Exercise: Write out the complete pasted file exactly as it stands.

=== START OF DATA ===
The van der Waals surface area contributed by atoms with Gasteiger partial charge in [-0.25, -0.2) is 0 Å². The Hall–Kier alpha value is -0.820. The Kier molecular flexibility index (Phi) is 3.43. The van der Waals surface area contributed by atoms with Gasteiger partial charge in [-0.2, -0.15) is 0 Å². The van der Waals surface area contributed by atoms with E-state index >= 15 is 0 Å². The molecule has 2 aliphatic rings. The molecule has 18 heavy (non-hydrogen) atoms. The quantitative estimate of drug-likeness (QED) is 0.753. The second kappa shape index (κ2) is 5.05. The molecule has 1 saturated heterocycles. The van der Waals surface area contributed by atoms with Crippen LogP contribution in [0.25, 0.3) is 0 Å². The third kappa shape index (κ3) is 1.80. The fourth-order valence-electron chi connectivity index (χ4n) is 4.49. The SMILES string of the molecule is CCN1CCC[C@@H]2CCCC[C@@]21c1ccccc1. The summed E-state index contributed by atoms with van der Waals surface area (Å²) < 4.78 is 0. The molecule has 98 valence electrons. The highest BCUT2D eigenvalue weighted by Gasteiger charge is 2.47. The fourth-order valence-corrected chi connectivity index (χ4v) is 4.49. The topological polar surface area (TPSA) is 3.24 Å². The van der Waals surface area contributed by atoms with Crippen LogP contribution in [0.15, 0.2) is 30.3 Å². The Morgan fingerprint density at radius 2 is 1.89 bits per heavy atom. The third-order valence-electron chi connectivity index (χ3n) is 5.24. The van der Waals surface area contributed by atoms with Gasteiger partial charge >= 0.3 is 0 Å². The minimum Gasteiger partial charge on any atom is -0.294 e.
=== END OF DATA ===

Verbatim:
The van der Waals surface area contributed by atoms with Gasteiger partial charge in [-0.25, -0.2) is 0 Å². The Hall–Kier alpha value is -0.820. The Kier molecular flexibility index (Phi) is 3.43. The van der Waals surface area contributed by atoms with Gasteiger partial charge in [-0.2, -0.15) is 0 Å². The van der Waals surface area contributed by atoms with E-state index >= 15 is 0 Å². The molecule has 2 aliphatic rings. The molecule has 18 heavy (non-hydrogen) atoms. The quantitative estimate of drug-likeness (QED) is 0.753. The second kappa shape index (κ2) is 5.05. The molecule has 1 saturated heterocycles. The van der Waals surface area contributed by atoms with Crippen LogP contribution in [0.25, 0.3) is 0 Å². The third kappa shape index (κ3) is 1.80. The fourth-order valence-electron chi connectivity index (χ4n) is 4.49. The SMILES string of the molecule is CCN1CCC[C@@H]2CCCC[C@@]21c1ccccc1. The summed E-state index contributed by atoms with van der Waals surface area (Å²) < 4.78 is 0. The molecule has 98 valence electrons. The highest BCUT2D eigenvalue weighted by Gasteiger charge is 2.47. The fourth-order valence-corrected chi connectivity index (χ4v) is 4.49. The topological polar surface area (TPSA) is 3.24 Å². The van der Waals surface area contributed by atoms with Crippen LogP contribution in [0.15, 0.2) is 30.3 Å². The Morgan fingerprint density at radius 2 is 1.89 bits per heavy atom. The third-order valence-electron chi connectivity index (χ3n) is 5.24. The van der Waals surface area contributed by atoms with Gasteiger partial charge >= 0.3 is 0 Å². The minimum Gasteiger partial charge on any atom is -0.294 e.